Date
12 November 2019
Chinese Vice Premier Liu He looks over as US Trade Representative Robert Lighthizer gestures near Treasury Secretary Steven Mnuchin before the start of talks in Shanghai on Wednesday. Pool photo via Reuters
Chinese Vice Premier Liu He looks over as US Trade Representative Robert Lighthizer gestures near Treasury Secretary Steven Mnuchin before the start of talks in Shanghai on Wednesday. Pool photo via Reuters

US, China end Shanghai trade talks with little sign of progress

US and Chinese negotiators ended a brief round of trade talks on Wednesday with little sign of progress and agreed to meet again in September, prolonging an uneasy truce in a year-long trade war, Reuters reports.

The White House and China’s Commerce Ministry each described the meetings in Shanghai as constructive, but neither announced any agreements or goodwill gestures that might have cleared the path to more substantive future talks, the report said.

The talks were the first face-to-face meetings since US President Donald Trump and Chinese President Xi Jinping met in June and agreed to get negotiators back together to try to find a way out of the trade dispute.

Concern that the lack of progress could point to a protracted trade war weighed on global markets on Wednesday.

According to Reuters sources, the latest talks focused largely on goodwill gestures including Chinese purchases of US soybeans, pork, ethanol and other commodities, and US moves to relax restrictions on sales to Chinese telecoms equipment giant Huawei.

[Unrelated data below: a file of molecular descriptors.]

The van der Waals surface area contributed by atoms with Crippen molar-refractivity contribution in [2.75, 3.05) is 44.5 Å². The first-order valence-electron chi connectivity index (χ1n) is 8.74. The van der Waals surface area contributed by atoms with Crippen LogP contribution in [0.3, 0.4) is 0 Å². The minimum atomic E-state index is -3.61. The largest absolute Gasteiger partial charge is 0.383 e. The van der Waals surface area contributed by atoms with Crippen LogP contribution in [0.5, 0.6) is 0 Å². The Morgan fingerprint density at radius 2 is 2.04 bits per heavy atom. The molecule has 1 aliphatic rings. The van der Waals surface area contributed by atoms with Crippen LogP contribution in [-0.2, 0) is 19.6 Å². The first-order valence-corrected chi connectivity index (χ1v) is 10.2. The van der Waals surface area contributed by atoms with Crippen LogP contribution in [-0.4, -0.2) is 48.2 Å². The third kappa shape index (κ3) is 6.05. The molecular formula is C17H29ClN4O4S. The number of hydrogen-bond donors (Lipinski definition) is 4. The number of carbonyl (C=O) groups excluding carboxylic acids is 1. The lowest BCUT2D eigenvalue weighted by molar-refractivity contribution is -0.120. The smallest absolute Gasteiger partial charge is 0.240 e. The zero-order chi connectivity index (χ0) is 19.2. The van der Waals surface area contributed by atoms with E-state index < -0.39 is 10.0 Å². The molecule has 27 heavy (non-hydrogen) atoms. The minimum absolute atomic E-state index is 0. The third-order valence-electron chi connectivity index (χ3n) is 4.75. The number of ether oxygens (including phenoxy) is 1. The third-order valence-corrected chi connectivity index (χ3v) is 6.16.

The month-long delay until the next meeting gives both sides time to take action on these commitments, the Washington-based sources said.

US Trade Representative Robert Lighthizer and Treasury Secretary Steven Mnuchin left China with little in hand save a pledge to keep talking, following a half-day meeting and a working dinner at Shanghai’s Fairmont Peace Hotel.

China’s Commerce Ministry said “both sides … had a candid, highly effective, constructive and deep exchange on major trade and economic issues of mutual interest.”

It said negotiators discussed more Chinese purchases of US agricultural products, but did not say there was any agreement to buy more.

The White House said China restated its commitment to buy more US farm goods and said negotiations on “an enforceable trade deal” would continue in Washington in early September, but gave no details about expected agricultural purchases.

The White House said in its statement that Chinese state subsidies, forced technology transfers and intellectual property violations were discussed.

China’s account of the discussions did not mention any of these non-agricultural issues, Reuters noted.

Trump on Tuesday warned China against waiting out his first term to finalize any trade deal, saying the outcome would be worse for China if he wins re-election in November 2020. 

Chinese Foreign Ministry spokeswoman Hua Chunying told a news briefing that the United States is the one that continues to “flip-flop.”

“It’s pointless to tell others to take medication when you’re the one who is sick,” she said.

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